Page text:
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Wharton | San Francisco MBA Students Embrace Indigenous Australia for Global Tourism Engagement Project


August 2, 2012 - SAN FRANCISCO, CA

This week, The Wharton School of the University of Pennsylvania will host leaders from the Western Australian Indigenous Tourism Operators Council (WAITOC) at its campus in San Francisco, where a team of MBA students, from the executive program at the Wharton School and the University of Queensland Business School in Australia, will deliver a plan to increase awareness of the Australian Indigenous tourism sector, and to enhance the organization's engagement with North America.

The initiative is part of the Wharton Global Consulting Practicum (GCP), a cross-functional, international course within the Wharton MBA program, which provides students with the opportunity to consult with a client company based in a foreign country.

Client company implementation of team recommendations through GCP projects has added more than US$400 million in annual sales revenue to clients, including a strong representation in the non-profit social impact sector.

The WAITOC project reflects Wharton and the GCP's philosophy of integrating social responsibility into everyday business practices.

The WAITOC project team must deliver outcomes that allow the Indigenous community in Western Australia to engage global markets and increase their commercial viability while ensuring a positive social impact.

GCP co-founder and founding Vice Dean for Wharton | San Francisco, Prof of Marketing, Len Lodish, said:

"Social impact is much more than social causes, it's about how you impact all stakeholders -- your shareholders, the communities you live in, the government you work with -- as a business you cannot ignore those stakeholders.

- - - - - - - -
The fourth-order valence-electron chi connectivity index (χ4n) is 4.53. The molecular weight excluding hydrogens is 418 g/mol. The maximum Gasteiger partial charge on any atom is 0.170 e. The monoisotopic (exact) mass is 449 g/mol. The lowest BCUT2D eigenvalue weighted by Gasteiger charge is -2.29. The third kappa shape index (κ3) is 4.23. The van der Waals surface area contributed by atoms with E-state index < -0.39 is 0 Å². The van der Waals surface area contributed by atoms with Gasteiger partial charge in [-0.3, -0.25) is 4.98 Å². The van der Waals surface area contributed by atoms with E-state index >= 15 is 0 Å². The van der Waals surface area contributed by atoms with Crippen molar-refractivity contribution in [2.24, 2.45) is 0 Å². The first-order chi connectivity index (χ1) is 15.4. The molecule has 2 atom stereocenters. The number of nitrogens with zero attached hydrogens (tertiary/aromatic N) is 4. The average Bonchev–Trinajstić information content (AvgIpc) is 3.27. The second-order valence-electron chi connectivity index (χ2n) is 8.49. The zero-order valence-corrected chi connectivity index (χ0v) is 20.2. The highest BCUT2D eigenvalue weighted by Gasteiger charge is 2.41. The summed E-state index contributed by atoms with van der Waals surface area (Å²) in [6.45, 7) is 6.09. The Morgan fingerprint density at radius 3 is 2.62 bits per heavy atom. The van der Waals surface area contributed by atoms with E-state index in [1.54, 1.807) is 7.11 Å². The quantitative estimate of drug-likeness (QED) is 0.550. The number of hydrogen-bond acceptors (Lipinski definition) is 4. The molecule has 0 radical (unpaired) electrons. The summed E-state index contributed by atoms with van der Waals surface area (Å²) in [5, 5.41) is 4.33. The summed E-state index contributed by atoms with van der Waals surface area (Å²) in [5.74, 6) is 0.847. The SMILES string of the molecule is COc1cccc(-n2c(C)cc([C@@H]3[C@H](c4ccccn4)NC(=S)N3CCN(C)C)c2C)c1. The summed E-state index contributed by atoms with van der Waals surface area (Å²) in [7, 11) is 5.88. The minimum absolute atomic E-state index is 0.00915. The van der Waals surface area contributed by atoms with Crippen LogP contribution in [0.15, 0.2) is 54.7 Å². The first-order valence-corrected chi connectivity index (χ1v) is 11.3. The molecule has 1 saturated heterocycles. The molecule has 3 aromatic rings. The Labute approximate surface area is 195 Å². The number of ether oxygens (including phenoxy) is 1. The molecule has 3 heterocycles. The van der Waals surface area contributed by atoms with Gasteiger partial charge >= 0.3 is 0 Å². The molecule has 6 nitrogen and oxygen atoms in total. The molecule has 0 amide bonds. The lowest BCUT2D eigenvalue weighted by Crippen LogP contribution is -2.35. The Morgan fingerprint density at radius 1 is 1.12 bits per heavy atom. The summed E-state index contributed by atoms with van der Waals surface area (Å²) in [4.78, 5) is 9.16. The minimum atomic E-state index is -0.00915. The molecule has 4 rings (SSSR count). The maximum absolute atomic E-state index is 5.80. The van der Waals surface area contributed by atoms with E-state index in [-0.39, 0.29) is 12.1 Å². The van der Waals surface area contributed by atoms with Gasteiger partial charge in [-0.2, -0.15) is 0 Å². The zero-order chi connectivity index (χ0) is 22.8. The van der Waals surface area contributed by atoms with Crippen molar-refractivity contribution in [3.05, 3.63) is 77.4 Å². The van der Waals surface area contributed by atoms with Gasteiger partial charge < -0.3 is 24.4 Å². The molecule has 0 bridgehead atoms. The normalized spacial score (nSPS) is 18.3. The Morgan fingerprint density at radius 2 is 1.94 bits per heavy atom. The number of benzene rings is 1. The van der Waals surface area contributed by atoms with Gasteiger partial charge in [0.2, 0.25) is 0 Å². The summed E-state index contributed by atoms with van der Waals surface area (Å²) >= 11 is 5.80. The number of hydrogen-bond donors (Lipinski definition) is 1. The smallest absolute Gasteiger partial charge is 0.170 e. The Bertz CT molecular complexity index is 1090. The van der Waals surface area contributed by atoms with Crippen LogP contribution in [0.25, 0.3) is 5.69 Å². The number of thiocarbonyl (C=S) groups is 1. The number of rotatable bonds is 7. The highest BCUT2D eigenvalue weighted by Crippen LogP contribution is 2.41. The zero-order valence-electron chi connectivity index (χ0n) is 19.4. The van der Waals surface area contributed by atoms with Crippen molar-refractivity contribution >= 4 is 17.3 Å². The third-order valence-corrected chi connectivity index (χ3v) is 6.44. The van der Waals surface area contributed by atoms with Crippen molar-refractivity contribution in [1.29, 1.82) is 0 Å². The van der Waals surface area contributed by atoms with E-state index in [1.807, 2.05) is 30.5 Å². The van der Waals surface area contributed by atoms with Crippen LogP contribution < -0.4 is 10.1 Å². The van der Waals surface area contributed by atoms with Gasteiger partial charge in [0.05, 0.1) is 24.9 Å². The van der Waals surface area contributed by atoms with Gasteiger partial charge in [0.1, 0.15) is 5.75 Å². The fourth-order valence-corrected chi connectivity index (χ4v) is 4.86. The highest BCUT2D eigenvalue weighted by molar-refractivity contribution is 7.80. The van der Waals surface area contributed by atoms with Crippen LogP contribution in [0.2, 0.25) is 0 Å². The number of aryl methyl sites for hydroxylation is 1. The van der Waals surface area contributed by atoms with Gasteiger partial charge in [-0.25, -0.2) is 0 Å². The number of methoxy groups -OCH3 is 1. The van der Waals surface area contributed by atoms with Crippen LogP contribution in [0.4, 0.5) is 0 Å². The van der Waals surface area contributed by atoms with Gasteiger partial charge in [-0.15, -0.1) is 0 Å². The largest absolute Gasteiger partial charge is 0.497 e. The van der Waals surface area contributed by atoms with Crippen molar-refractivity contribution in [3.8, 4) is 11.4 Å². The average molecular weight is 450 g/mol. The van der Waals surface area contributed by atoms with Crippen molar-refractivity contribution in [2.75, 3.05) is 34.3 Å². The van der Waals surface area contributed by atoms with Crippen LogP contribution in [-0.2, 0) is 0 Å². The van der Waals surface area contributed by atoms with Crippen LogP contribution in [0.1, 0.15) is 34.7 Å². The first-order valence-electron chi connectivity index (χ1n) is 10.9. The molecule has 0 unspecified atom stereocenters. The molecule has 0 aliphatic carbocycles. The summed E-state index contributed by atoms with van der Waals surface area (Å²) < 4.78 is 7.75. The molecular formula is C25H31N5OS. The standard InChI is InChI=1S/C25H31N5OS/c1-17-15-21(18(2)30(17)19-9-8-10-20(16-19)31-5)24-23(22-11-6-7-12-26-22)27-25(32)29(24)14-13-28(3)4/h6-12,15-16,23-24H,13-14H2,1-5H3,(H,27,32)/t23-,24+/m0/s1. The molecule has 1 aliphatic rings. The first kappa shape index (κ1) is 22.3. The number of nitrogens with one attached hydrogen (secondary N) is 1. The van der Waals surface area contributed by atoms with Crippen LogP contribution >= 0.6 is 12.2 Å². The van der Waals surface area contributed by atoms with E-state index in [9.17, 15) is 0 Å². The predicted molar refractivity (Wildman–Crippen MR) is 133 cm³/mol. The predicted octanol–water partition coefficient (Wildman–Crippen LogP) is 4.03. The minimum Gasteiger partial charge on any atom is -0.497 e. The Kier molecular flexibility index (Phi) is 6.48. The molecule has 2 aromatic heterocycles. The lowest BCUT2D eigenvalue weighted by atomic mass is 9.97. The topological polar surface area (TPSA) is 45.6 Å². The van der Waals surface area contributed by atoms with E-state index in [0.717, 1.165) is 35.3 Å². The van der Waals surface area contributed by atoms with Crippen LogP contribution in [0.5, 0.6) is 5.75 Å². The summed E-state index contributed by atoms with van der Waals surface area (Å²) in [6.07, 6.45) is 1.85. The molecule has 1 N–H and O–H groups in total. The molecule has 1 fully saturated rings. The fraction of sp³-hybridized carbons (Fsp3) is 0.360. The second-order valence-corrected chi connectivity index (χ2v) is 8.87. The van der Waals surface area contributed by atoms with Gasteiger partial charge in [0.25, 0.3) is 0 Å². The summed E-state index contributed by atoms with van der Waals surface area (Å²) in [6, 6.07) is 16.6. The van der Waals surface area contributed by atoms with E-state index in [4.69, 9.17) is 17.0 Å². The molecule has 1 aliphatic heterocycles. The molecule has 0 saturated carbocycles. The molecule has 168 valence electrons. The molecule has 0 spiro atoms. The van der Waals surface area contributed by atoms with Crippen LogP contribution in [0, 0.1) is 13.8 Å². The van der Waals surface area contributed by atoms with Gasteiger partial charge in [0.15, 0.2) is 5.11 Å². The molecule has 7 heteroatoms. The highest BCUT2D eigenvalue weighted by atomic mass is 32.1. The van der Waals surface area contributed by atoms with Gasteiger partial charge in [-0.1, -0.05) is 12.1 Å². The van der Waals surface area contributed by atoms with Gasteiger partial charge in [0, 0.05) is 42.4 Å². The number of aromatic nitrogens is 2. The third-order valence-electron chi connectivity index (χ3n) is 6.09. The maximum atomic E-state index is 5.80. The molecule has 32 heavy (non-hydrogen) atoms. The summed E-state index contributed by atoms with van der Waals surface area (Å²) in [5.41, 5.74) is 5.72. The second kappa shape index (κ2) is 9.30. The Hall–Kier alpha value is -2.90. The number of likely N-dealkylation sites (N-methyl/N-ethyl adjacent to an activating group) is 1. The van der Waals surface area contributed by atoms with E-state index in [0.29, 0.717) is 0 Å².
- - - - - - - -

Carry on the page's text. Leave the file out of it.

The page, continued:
"The long-term value you deliver to your shareholders depends on how well you understand and respond to all stakeholders, so consideration of the social impact is crucial."

WAITOC provides a unique opportunity for Indigenous people in Australia to participate and contribute to the tourism industry in a meaningful way that maintains and values their cultural heritage. The organization's ultimate goal is to increase awareness and to attract travelers who are interested in genuine, cultural learning which showcases WAITOC's diverse offering.

"Being indigenous is a blessing and a responsibility," said WAITOC CEO Johnny Edmonds. "Indigenous peoples throughout the world, being values-based and spiritually connected to place, have key contributions to make to the achievement of global harmony. Tourism is a marvelous vehicle for enabling this and creating a shared understanding between different peoples."

Wharton's GCP has been running for more than 30 years and partners with other elite business schools -- including the University of Queensland -- in countries including Africa, Australia, Chile, China, Colombia, India, Israel, Peru, Spain, Taiwan and the United Arab Emirates.

The GCP program provides an exceptional and practical learning experience for the students and access to innovative, value-adding implementation plans for the client.

Neill Butcher, a Wharton| San Francisco MBA student and a Principal Engineer at Aracadis, said the GCP project was an immensely valuable learning experience. "I had underestimated the challenges of working in a global team -- I have worked in remote teams across the United States on many occasions but the GCP provides a whole new set of challenges. I really enjoyed the opportunity to co-ordinate closely with the Australian team to deliver a good outcome for WAITOC."

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Media Inquiries:
Wharton Communications
Peter Winicov
+1 215-746-6471
winicov@wharton.upenn.edu

Wharton | San Francisco
Catherine Koo
+1 415-432-2411
WhartonSF@lewispr.com

MarketWire

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